Field Notes from a Catastrophe: Man, Nature, and Climate Change

Field Notes from a Catastrophe: Man, Nature, and Climate Change
by Elizabeth Kolbert (Author)


Long known for her insightful and thought-provoking political journalism, author Elizabeth Kolbert now tackles the controversial and increasingly urgent subject of global warming. In what began as groundbreaking three-part series in the New Yorker, for which she won a National Magazine Award in 2006, Kolbert cuts through the competing rhetoric and political agendas to elucidate for Americans what is really going on with the global environment and asks what, if anything, can be done to save our planet. Now updated and with a new afterword, Field Notes from a Catastrophe is the book to read on the defining issue and greatest challenge of our times.

The Climate Crisis: An Introductory Guide to Climate Change

The Climate Crisis: An Introductory Guide to Climate Change
by David Archer (Author), Stefan Rahmstorf (Author)


An incredible wealth of scientific data on global warming has been collected in the last few decades. The history of the Earth's climate has been probed by drilling into polar ice sheets and sediment layers of the oceans' vast depths, and great advances have been made in computer modeling of our climate. This book provides a concise and accessible overview of what we know about ongoing climate change and its impacts, and what we can do to confront the climate crisis. Using clear and simple graphics in full color, it lucidly highlights information contained in the Intergovernmental Panel on Climate Change reports, and brings the subject completely up-to-date with current science and policy. The book makes essential scientific information on this critical topic accessible to a broad...

Climate Change: What the Science Tells Us

Climate Change: What the Science Tells Us
by Charles Fletcher (Author)


Fletcher's 1st edition of "Climate Change: What the Science Tells Us" places strong emphasis on the peer-reviewed literature in reporting the impacts of climate change on the ocean, terrestrial ecosystems, the water cycle, human communities, dangerous weather patterns, and potential future Earth systems. The book offers detailed discussion of greenhouse gases, oceanic and atmospheric processes, Pleistocene and Holocene paleoclimate, the human fingerprints of climate change, modeling climate, sea level rise, climate impacts on economic sectors, and dangerous weather patterns associated with climate change.Fletcher offers the first real textbook to present the science surrounding climate change at the right level for an undergraduate student. His polished writing style makes this an...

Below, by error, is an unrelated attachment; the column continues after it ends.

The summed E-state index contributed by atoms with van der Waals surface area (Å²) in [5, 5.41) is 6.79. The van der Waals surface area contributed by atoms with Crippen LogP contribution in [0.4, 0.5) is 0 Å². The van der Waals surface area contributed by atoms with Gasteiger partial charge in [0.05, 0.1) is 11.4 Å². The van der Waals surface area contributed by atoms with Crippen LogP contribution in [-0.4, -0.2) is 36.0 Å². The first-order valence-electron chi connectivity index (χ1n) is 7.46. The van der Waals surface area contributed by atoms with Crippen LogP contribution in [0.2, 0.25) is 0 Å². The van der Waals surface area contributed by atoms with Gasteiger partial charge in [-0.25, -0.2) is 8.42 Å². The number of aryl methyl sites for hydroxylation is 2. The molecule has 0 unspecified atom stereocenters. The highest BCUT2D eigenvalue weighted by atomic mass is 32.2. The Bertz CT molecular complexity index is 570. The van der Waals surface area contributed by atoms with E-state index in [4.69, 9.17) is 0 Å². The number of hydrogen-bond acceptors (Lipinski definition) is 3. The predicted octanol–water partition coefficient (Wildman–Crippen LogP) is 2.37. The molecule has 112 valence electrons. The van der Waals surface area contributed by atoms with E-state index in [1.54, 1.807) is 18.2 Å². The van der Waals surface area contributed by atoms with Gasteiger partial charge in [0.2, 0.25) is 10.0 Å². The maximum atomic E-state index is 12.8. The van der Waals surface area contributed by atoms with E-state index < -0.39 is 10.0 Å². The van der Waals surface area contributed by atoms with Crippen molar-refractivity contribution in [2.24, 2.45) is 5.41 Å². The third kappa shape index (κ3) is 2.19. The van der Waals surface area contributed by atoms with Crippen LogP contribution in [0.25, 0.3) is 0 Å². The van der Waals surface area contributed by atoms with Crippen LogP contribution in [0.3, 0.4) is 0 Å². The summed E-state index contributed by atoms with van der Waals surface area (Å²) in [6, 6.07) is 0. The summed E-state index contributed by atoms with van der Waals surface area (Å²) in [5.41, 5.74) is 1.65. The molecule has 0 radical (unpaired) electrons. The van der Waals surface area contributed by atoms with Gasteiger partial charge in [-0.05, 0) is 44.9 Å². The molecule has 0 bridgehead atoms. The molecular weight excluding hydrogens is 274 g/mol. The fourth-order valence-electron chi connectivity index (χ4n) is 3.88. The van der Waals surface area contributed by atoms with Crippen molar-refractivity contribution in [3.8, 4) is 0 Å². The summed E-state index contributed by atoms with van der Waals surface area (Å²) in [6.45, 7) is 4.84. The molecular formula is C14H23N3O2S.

Climate Change: Evidence, Impacts, and Choices

Climate Change: Evidence, Impacts, and Choices
by National Academies Press


What is climate? Climate is commonly thought of as the expected weather conditions at a given location over time. People know when they go to New York City in winter, they should take a heavy coat. When they visit the Pacific Northwest, they should take an umbrella. Climate can be measured as many geographic scales - for example, cities, countries, or the entire globe - by such statistics as average temperatures, average number of rainy days, and the frequency of droughts. Climate change refers to changes in these statistics over years, decades, or even centuries.  Enormous progress has been made in increasing our understanding of climate change and its causes, and a clearer picture of current and future impacts is emerging. Research is also shedding light on actions that might be taken...